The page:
Russian media had reported the four were tortured during interrogation. Mirzoyev, Rachabalizoda and Fariduni showed signs of heavy bruising, including swollen faces. Mirzoyev had a plastic bag still hanging over his neck; Rachabalizoda had a heavily bandaged ear. Russian media reported Saturday that one suspect had his ear cut off during interrogation. The Associated Press couldn’t verify the report or videos purporting to show this.

Faizov, wearing a hospital gown, appeared in court in a wheelchair, accompanied by medical personnel, and sat with his eyes closed throughout. He appeared to have multiple cuts.

Peskov refused to comment on the suspects’ treatment.

Medvedev, Russia’s president in 2008-12, had especially harsh comments about them.

“They have been caught. Kudos to all who were chasing them. Should they be killed? They should. And it will happen,” he wrote on his Telegram page. “But it is more important to kill everyone involved. Everyone. Those who paid, those who sympathized, those who helped. Kill them all.”

Margarita Simonyan, head of the state-funded television channel RT, shared photos of the four men’s bruised and swollen faces on X, formerly Twitter.

She said that even the death penalty — currently banned in Russia — would be “too easy” a punishment.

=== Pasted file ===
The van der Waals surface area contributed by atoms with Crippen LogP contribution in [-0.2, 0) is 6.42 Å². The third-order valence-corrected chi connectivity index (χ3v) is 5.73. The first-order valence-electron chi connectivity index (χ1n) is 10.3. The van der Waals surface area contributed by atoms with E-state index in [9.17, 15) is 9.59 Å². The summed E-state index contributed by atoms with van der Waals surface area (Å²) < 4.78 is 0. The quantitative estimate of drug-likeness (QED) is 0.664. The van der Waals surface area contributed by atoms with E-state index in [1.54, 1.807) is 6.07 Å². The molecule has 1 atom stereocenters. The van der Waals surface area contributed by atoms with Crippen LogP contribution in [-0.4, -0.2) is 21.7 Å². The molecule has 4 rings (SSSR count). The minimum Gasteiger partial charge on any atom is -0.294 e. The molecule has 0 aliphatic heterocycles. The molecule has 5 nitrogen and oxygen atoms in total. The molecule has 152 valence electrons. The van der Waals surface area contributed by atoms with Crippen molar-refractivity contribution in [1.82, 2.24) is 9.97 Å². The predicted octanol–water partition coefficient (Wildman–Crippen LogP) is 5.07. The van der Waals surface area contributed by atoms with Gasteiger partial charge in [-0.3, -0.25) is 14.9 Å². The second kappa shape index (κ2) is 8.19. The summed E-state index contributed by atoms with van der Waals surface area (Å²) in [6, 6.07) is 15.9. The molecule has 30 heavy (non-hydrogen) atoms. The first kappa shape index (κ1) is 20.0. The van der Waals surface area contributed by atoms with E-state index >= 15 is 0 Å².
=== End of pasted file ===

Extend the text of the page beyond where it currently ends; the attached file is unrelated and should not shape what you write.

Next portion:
Instead, she said they should face “lifelong hard labor somewhere underground, living there too, without the opportunity to ever see light, on bread and water, with a ban on conversations and with a not very humane escort.”

Russian human rights advocates condemned the violence against the men.

Team Against Torture, a prominent group that advocates against police brutality, said in a statement that the culprits must face stern punishment, but “savagery should not be the answer to savagery.”

It said the value of any testimony obtained by torture was “critically low,” and “if the government allows for torture of terrorism suspects, it may allow unlawful violence toward other citizens, too.”

Net Freedoms, another Russian group that focuses on freedom of speech cases, said Medvedev’s remarks, as well as Putin’s recent call on security services to “punish traitors without a statute of limitation no matter where they are,” made against the backdrop of “demonstrative torture of the detained … effectively authorize extrajudicial killings and give instructions to security forces on how to treat enemies.”

“We’re seeing the possible beginning of the new Great Terror,” Net Freedoms said, referring to mass repressions by Soviet dictator Josef Stalin. The group foresees more police brutality against suspects in terrorist-related cases and a spike in violent crimes against migrants.

Abuse of suspects by law enforcement and security services isn’t new, said Sergei Davidis of the Memorial human rights group.

“We know about torture of Ukrainian prisoners of war, we know about mass torture of those charged with terrorism, high treason and other crimes, especially those investigated by the Federal Security Service. Here, it was for the first time made public,” Davidis said.

Parading beaten suspects could reflect a desire by authorities to show a muscular response to try to defuse any criticism of their inability to prevent the attack, he said.

It was a major embarrassment for Putin and came less than a week after he cemented his grip on Russia for another six years in a vote that followed the harshest crackdown on dissent since Soviet times.